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Africa Geographic Travel

What would you get if you mixed the body parts of a kangaroo, horse, rabbit and hyena and then, just for fun, added massive fingernails? Certainly, one of the most unique looking animals in the world – the aardvark. Written by: Maria Diekmann, founder and director of REST


This fascinating creature has rarely been studied. Few are kept in captivity due to their nocturnal behaviour, difficulties with an artificial diet and the need for large foraging areas. Their teeth, located towards the back of their mouth, are susceptible to infection in captivity, but no one is exactly sure why. While found in most ranges of southern Africa and not listed as threatened or endangered, many believe that the species is declining.

The Rare & Endangered Species Trust (REST) is located in Namibia and is currently preparing a young female aardvark for release back into the wild. Caught in a snare and found on a private farm, she was close to death when given to REST. Once her wounds had been cleaned, the long task of healing and gaining weight began.


Beatrice, or “B’ as she has been nicknamed, is amazing. As a young female, she only weighs about 45lb (20kg) but adults can reach 143lb (65kg). She sleeps approximately 18 hours a day and REST supplements her natural foraging with a milkshake of food, cereals, grains, fruit and honey, both in the morning and noon. She wakes up between 6pm and 8pm and is taken out to forage naturally in the bush in the same habitat in which she was found. In the beginning, a soft rope leash was attached, but for a few weeks now B has been walking unleashed with me.


Fortunately, we have years of experience following released Cape pangolins in the bush, so all of my staff and students are used to walking silently behind a creature late into the night if need be.

Having never rehabilitated an aardvark before, I was slightly concerned in the beginning. However, my experience with Cape pangolins prepared me for the habits and needs of a similar, mainly nocturnal, ant-eating species. Like the pangolin, the information about aardvarks is conflicting and often wrong – at least in the region that I work in. Both species prefer ants to termites, and the tongue of the aardvark is much thicker but also much shorter than that of a pangolin being only about 6-8 inches long. While a pangolin mainly uses his long, narrow, sticky tongue to attract and capture ants, the aardvark digs much deeper and actually laps up the ants.  During these licks of the tongue, they consume massive amounts of dirt and small rocks. These small pebbles, believed to help with digestion, are then chewed for up to 10 minutes in a crunching sound that would displease any dentist.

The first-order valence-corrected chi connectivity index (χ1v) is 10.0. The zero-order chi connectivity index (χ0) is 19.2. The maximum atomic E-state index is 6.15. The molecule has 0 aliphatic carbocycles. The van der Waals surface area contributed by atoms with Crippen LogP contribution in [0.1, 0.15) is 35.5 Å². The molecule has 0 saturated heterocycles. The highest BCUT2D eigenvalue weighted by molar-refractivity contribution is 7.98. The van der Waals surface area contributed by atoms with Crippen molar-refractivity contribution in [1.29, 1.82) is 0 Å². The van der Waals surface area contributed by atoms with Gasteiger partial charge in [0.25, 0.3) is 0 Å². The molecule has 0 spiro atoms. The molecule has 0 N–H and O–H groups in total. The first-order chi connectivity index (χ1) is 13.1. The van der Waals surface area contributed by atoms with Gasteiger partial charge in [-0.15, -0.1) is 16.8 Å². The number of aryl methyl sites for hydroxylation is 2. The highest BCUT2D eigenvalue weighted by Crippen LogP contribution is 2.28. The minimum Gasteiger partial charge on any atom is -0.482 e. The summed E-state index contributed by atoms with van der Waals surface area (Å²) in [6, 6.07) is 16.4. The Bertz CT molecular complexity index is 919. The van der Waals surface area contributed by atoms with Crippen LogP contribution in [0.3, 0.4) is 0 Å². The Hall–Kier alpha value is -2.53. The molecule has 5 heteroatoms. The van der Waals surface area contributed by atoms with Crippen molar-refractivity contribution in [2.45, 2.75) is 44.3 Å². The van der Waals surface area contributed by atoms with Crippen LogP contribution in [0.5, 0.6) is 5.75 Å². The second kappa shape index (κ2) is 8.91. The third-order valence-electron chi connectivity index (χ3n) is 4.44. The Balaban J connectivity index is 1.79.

Beatrice has taught me so much about aardvarks. If she represents the species, they are one of the gentlest alive, as long as they do not feel threatened. Her nose, which she pushes into the hard ground to sniff out ants before digging, is as soft as velvet, and her powerful front feet have nails five times larger than humans and can move a foot of soil in less than a minute. Her back legs are used for covering her faeces and walking, which she does with a long sloping back in a manner similar to a hyena.


I have contacted a manufacturer of tracking units so that she can be tracked when released – to date other researchers have used an implanted radio device so I am gathering information on the best way forward. By Christmas 2015, Beatrice should be walking free. She will be monitored for health and safety, and I am confident that after months of rehab in the same area, she will do fine on her own.

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